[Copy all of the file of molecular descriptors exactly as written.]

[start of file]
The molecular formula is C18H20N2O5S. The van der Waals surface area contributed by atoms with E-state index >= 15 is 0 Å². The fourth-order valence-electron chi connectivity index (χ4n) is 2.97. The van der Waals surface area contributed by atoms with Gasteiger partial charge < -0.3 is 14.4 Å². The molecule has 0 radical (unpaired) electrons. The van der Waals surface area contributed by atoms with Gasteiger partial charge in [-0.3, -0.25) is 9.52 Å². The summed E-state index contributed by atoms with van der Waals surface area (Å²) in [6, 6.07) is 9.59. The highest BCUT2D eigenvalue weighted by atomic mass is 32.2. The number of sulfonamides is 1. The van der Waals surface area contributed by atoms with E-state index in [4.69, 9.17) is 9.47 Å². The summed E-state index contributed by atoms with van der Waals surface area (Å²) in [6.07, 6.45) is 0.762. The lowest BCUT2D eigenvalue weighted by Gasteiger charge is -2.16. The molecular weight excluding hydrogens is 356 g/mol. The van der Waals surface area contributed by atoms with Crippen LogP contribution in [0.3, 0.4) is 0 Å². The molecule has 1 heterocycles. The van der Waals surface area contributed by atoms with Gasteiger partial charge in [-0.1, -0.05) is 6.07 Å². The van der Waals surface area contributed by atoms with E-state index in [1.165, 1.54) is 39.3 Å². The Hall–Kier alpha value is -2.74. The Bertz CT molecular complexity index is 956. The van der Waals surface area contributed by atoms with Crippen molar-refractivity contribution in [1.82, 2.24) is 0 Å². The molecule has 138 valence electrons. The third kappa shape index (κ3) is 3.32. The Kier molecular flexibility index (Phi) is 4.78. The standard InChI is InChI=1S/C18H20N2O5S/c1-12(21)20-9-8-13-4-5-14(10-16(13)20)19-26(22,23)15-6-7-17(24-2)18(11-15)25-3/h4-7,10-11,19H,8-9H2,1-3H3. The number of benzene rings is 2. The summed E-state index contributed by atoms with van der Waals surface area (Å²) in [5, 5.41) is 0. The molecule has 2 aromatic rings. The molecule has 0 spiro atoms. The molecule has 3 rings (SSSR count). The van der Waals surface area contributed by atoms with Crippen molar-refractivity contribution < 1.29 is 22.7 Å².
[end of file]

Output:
The molecular formula is C18H20N2O5S. The van der Waals surface area contributed by atoms with E-state index >= 15 is 0 Å². The fourth-order valence-electron chi connectivity index (χ4n) is 2.97. The van der Waals surface area contributed by atoms with Gasteiger partial charge < -0.3 is 14.4 Å². The molecule has 0 radical (unpaired) electrons. The van der Waals surface area contributed by atoms with Gasteiger partial charge in [-0.3, -0.25) is 9.52 Å². The summed E-state index contributed by atoms with van der Waals surface area (Å²) in [6, 6.07) is 9.59. The highest BCUT2D eigenvalue weighted by atomic mass is 32.2. The number of sulfonamides is 1. The van der Waals surface area contributed by atoms with E-state index in [4.69, 9.17) is 9.47 Å². The summed E-state index contributed by atoms with van der Waals surface area (Å²) in [6.07, 6.45) is 0.762. The lowest BCUT2D eigenvalue weighted by Gasteiger charge is -2.16. The molecular weight excluding hydrogens is 356 g/mol. The van der Waals surface area contributed by atoms with Crippen LogP contribution in [0.3, 0.4) is 0 Å². The molecule has 1 heterocycles. The van der Waals surface area contributed by atoms with Gasteiger partial charge in [-0.1, -0.05) is 6.07 Å². The van der Waals surface area contributed by atoms with E-state index in [1.165, 1.54) is 39.3 Å². The Hall–Kier alpha value is -2.74. The Bertz CT molecular complexity index is 956. The van der Waals surface area contributed by atoms with Crippen molar-refractivity contribution in [1.82, 2.24) is 0 Å². The molecule has 138 valence electrons. The third kappa shape index (κ3) is 3.32. The Kier molecular flexibility index (Phi) is 4.78. The standard InChI is InChI=1S/C18H20N2O5S/c1-12(21)20-9-8-13-4-5-14(10-16(13)20)19-26(22,23)15-6-7-17(24-2)18(11-15)25-3/h4-7,10-11,19H,8-9H2,1-3H3. The number of benzene rings is 2. The summed E-state index contributed by atoms with van der Waals surface area (Å²) in [5, 5.41) is 0. The molecule has 2 aromatic rings. The molecule has 0 spiro atoms. The molecule has 3 rings (SSSR count). The van der Waals surface area contributed by atoms with Crippen molar-refractivity contribution < 1.29 is 22.7 Å².